Introduction: UPDATE! Backpacking Gasifier Stove
Hello, this is Quark- and I am here to show you how to make your own TLUD (Top Level Updraft gasifier stove), and you can look them up at http://www.build-a-gasifier.com/gasifier-wood-stov.... They are essentially a stove that burns the fuel not once, but twice. The base thermos holes allow air into the fuel, while the top holes allow preheated air down into the stove to basically burn the fires smoke. I recently learned about the design while looking up specification for the popular Biolite Campstove, a design which I sought to make. Only then did I learn that it was a gasifier, and the rest is history. They are often used in third world countries, due to the fact that they are incredibly cheap to manufacture and are 10x more efficient than just a plain fire. Because of the double-walled construction, it is easy to use a simple food thermos to make one of these beauties. Enough talking, Onward!
Step 1: What Does It Do?
A gasifier stove consists of two walls. The outer layer then has holes drilled along the bottom on the outside, while the inside has holes drilled in the bottom and the top. Air then flows into the bottom holes on the outside, and flow into the inner layer, into the fuel. Some air then rises between the walls, becoming heated and flowing out of the holes in the top of the inner layer, essentially becoming little jets of fire. For this project you will want a thermos, and various drill bits.
The thermos I used is: http://www.amazon.com/gp/product/B00408LQN8/ref=oh_aui_search_detailpage?ie=UTF8&psc=1
Step 2: Outer Layer
First, you need to drill the outer holes. Make sure you drill these outer holes above the indentation you see about 3/4 above the bottom, as this part of the thermos is separate from the rest of the unit. I drilled on small hole, around 1/2 inch above this dent, with maybe a 1/8 bit. Then I gradually went upwards until I used a 3/8 inch drill bit. Then I took a measuring tape and used it to evenly distribute the holes along a line parallel to the base, for a total of 12 holes. This is also nice because you will inevitably push through the outer layer a little hard, and end up denting the inner layer. Don't worry this is good. YAY!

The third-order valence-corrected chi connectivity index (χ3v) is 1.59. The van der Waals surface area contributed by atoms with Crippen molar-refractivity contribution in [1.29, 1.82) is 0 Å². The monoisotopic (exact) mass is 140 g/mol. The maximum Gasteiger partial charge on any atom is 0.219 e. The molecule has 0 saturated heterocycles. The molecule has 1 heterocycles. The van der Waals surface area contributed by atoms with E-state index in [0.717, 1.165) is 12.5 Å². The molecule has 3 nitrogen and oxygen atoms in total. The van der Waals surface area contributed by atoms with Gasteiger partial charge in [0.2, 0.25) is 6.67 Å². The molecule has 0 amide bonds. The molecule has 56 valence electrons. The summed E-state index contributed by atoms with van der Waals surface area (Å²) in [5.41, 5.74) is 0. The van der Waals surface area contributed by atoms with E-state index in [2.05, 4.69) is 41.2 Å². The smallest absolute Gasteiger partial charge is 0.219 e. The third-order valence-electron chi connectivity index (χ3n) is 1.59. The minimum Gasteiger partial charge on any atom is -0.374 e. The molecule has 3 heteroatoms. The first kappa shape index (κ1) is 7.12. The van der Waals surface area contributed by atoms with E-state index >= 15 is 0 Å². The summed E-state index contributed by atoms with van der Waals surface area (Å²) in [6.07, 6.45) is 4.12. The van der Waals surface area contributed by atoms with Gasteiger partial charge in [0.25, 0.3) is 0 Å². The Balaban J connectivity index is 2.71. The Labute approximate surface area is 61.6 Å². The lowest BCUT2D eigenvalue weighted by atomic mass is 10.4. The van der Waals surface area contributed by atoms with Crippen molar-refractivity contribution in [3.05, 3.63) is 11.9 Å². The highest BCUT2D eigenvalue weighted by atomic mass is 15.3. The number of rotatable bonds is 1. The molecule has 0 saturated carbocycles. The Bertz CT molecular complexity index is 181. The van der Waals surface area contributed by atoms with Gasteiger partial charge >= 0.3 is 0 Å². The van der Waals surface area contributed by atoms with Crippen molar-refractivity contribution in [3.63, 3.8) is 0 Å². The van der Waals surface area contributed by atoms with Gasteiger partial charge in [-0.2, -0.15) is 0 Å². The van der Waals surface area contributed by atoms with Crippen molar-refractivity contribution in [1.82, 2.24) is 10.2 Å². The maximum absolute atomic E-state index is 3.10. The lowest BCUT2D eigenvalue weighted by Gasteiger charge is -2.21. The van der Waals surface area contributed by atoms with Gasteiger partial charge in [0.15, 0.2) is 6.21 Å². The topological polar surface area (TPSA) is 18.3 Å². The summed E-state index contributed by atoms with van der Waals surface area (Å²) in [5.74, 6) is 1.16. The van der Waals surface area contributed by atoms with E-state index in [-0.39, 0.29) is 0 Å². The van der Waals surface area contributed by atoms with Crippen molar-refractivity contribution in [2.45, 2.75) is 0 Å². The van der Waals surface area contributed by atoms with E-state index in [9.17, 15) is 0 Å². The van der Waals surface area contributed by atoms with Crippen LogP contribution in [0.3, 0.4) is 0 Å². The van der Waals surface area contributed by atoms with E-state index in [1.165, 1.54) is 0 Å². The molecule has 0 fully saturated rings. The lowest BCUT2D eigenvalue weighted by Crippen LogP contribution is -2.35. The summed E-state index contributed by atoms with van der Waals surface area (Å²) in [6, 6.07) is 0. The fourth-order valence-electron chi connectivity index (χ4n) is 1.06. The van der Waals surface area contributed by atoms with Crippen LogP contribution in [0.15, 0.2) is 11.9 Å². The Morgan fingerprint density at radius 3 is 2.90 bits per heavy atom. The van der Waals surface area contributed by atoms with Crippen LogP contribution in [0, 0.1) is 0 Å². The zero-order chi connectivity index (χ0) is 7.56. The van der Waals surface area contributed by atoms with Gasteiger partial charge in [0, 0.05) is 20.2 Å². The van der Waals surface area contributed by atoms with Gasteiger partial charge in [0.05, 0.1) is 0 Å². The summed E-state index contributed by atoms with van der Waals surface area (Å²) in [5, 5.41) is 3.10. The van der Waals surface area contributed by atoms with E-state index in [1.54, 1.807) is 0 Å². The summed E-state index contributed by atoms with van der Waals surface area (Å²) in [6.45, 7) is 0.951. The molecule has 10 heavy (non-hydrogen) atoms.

Step 3: Inner Layer
Then take a 3/16 bit and drill into the dents created by the previous layers drilling. This will leave you a straight shot from the outside into the bottom of the thermos, and an easy ventilation route for air to get in. This is probably the easiest step, and is also the fastest.
Step 4: The HARDEST Part :(
The next part is to drill the inner top holes. I really hated this part as it took forever. I used a rotary tool burr to make a small dent in the rim, and followed these small holes up with a 3/16 inch drill bit. It was easy after the initial burring to make the dent and was straightforward after that, but I ruined several burrs in the process. You want to drill these above the protruding lip, but below the threads.
Step 5: Test
I tested the stove several times without anything on it. You can see from the pictures that it quickly developed hot coals in the bottom. I filled it with some wood scraps and paper towels, and after about 2 minutes, it stopped smoking and started gassing! This process usually takes at least 1 minute, but after that it is golden. The fire eventually starts to come out of just the inner holes, and looks really cool. I prefer to light the stove through the bottom holes, as it gives me a straight shot to the fuel.
Step 6: Pot Support